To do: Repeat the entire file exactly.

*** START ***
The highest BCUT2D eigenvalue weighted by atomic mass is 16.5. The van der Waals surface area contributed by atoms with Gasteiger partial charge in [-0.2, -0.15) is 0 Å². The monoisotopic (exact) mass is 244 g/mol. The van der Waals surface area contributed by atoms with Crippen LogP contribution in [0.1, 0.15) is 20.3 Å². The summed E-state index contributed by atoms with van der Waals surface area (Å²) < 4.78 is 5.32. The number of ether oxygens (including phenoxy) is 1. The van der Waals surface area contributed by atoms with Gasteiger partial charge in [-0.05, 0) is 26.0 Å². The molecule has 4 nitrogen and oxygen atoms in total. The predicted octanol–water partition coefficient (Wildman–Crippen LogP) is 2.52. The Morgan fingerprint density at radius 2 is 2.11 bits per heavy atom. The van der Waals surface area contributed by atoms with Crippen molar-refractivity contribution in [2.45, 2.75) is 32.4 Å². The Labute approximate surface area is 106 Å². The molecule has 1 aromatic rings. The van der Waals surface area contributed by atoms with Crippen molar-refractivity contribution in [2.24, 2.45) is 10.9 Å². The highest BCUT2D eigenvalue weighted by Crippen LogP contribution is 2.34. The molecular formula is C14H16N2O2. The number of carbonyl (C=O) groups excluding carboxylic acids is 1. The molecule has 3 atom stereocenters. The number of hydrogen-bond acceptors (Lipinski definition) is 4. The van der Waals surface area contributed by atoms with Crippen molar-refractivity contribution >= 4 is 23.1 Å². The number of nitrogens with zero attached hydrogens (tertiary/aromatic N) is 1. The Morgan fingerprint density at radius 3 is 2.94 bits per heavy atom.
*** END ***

The highest BCUT2D eigenvalue weighted by atomic mass is 16.5. The van der Waals surface area contributed by atoms with Gasteiger partial charge in [-0.2, -0.15) is 0 Å². The monoisotopic (exact) mass is 244 g/mol. The van der Waals surface area contributed by atoms with Crippen LogP contribution in [0.1, 0.15) is 20.3 Å². The summed E-state index contributed by atoms with van der Waals surface area (Å²) < 4.78 is 5.32. The number of ether oxygens (including phenoxy) is 1. The van der Waals surface area contributed by atoms with Gasteiger partial charge in [-0.05, 0) is 26.0 Å². The molecule has 4 nitrogen and oxygen atoms in total. The predicted octanol–water partition coefficient (Wildman–Crippen LogP) is 2.52. The Morgan fingerprint density at radius 2 is 2.11 bits per heavy atom. The van der Waals surface area contributed by atoms with Crippen molar-refractivity contribution in [2.45, 2.75) is 32.4 Å². The Labute approximate surface area is 106 Å². The molecule has 1 aromatic rings. The van der Waals surface area contributed by atoms with Crippen molar-refractivity contribution in [2.24, 2.45) is 10.9 Å². The highest BCUT2D eigenvalue weighted by Crippen LogP contribution is 2.34. The molecular formula is C14H16N2O2. The number of carbonyl (C=O) groups excluding carboxylic acids is 1. The molecule has 3 atom stereocenters. The number of hydrogen-bond acceptors (Lipinski definition) is 4. The van der Waals surface area contributed by atoms with Crippen molar-refractivity contribution >= 4 is 23.1 Å². The number of nitrogens with zero attached hydrogens (tertiary/aromatic N) is 1. The Morgan fingerprint density at radius 3 is 2.94 bits per heavy atom.